Yes, women have some work to do in analyzing what we’ve believed, and in deciding that we will not assume that our husband feels the same way as we’ve been taught. That part is on us.
But the problem is that if husbands have also internalized these messages, women will not be able to just let the messages go, because for their marriages, these messages are true.
If you can, get this out in the open.
Some of you may not be there yet. Your relationship may be too fragile, or you may still be working on redefining sex.
But as we’re re-establishing safety, women need to feel that they do not have to earn a man’s acceptance and love with their bodies. This is even more true in marriages where porn has played a role.
How can men establish sexual safety in marriage?
- Do lots of non-sexual touch, without expecting it to go anywhere.
- Share your heart with your wife, and pursue intimacy outside of the bedroom.
- Tell her explicitly WHY you reject certain teachings.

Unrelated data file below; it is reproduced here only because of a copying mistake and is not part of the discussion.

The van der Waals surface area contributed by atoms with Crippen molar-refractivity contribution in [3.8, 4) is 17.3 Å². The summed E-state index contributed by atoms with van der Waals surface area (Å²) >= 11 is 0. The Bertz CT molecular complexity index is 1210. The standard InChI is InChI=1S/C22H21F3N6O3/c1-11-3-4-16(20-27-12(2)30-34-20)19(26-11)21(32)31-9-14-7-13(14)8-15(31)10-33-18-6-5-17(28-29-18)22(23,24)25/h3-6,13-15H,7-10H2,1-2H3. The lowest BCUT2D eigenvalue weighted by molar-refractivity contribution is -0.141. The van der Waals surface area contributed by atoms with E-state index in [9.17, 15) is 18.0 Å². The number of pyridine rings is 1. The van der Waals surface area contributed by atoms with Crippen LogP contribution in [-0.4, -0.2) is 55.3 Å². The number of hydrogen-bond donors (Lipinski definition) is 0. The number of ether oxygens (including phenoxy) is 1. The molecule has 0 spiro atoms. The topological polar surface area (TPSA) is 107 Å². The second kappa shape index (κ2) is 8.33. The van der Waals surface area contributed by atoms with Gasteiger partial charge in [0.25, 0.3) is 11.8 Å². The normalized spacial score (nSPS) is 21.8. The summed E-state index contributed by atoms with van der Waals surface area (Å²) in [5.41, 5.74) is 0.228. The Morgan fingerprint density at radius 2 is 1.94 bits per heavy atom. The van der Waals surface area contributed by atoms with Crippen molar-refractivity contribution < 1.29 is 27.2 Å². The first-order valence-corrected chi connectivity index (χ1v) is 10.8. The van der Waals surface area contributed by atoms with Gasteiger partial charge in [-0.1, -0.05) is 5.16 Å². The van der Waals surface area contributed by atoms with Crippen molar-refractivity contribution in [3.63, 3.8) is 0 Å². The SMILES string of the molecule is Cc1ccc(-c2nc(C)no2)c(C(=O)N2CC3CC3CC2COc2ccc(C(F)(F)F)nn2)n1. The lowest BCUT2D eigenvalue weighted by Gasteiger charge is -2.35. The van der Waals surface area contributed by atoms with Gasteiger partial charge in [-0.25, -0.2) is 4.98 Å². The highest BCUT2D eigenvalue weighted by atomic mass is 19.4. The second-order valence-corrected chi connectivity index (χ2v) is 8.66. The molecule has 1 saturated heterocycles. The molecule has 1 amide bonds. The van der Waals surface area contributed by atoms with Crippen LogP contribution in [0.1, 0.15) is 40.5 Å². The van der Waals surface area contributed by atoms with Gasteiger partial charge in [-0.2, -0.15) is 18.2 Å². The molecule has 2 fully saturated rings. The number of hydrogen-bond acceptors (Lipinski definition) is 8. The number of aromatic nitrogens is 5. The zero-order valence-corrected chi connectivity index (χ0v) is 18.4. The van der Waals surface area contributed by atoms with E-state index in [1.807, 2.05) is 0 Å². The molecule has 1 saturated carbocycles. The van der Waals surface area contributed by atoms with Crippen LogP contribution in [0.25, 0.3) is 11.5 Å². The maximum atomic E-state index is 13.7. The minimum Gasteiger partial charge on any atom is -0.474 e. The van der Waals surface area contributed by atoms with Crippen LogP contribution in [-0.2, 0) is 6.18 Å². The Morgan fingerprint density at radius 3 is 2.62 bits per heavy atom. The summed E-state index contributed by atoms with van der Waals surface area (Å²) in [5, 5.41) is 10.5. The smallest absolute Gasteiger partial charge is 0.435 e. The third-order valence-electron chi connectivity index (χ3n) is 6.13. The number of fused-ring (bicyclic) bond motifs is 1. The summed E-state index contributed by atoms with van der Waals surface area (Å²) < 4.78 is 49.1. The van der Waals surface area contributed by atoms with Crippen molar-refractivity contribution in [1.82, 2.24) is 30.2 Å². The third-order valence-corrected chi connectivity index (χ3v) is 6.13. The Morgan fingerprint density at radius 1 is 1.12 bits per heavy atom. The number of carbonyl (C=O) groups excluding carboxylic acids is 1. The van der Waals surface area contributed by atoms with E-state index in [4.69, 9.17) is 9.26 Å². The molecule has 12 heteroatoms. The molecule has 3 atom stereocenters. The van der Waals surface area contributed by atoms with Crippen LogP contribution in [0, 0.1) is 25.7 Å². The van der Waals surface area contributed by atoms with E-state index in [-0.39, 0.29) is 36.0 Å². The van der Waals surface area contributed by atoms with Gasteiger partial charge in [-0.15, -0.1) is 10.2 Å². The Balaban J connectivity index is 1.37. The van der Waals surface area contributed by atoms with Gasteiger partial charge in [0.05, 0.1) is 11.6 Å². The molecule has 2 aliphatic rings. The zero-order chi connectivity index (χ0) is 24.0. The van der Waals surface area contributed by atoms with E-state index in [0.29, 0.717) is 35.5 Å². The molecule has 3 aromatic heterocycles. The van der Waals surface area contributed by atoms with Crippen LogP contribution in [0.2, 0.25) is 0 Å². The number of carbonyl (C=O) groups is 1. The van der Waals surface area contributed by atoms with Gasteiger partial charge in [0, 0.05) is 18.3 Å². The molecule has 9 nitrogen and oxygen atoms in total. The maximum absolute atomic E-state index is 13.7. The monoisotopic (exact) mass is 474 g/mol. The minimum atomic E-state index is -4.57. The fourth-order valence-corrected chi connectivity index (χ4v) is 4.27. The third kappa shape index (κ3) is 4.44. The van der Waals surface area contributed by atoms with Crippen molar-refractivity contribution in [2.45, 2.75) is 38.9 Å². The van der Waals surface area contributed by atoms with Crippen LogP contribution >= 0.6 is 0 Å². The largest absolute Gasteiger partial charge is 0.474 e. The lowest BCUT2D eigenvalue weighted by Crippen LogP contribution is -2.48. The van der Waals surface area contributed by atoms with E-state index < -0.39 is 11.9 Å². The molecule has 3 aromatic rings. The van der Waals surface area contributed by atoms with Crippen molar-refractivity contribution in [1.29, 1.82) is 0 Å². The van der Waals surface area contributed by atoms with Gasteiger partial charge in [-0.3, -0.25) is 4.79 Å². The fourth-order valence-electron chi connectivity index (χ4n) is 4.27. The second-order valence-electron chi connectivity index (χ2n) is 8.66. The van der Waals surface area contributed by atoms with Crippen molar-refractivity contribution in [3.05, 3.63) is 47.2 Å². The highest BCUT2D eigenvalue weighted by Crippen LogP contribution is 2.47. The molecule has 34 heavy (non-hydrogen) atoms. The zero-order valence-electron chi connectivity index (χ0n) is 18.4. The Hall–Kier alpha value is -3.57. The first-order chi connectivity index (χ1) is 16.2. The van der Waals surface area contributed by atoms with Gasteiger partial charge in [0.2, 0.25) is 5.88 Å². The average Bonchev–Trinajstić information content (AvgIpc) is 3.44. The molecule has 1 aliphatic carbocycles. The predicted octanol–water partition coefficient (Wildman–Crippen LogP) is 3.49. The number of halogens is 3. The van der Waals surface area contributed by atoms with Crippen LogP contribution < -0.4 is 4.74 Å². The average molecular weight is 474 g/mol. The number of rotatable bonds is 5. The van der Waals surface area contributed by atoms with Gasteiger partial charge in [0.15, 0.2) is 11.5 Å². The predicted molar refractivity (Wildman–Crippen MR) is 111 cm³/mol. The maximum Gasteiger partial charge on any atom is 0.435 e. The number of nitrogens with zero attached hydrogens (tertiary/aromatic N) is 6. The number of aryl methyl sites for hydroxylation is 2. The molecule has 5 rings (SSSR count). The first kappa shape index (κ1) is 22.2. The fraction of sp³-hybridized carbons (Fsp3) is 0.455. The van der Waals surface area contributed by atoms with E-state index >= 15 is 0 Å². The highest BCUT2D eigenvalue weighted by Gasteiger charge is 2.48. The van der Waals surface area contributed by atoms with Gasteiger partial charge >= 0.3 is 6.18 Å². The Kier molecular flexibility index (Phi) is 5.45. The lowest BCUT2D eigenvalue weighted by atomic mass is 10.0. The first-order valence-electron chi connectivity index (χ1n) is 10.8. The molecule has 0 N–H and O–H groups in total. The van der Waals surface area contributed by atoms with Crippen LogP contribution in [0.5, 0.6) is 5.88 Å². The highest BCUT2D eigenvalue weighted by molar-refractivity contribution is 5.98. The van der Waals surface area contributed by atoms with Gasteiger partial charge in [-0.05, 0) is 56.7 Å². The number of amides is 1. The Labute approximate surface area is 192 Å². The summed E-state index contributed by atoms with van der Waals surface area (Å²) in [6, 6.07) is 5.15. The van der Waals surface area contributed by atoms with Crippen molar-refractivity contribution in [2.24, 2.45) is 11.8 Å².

- Keep talking to her even if it’s been a while since you’ve had sex.
- If you’re having trouble with these things, work with counselors to find out if you have channelled your needs for intimacy into sex. Learn how to see intimacy as also being separate from sex.
- Do not ask for “sexual favors” when she is not in the mood for sex, or when intercourse may be off the table because of her period, postpartum, etc. Commit to mutual sex or none at all. (When she feels secure, then you may each enjoy “giving gifts” to each other again. But do not ask for one, expect one, or resent not getting one when she is not feeling safe.)
And then the last big one: wait.
If your relationship has not been safe, you cannot “prove” your safety to her in five days of being different. This is a complete mindset shift that is for life.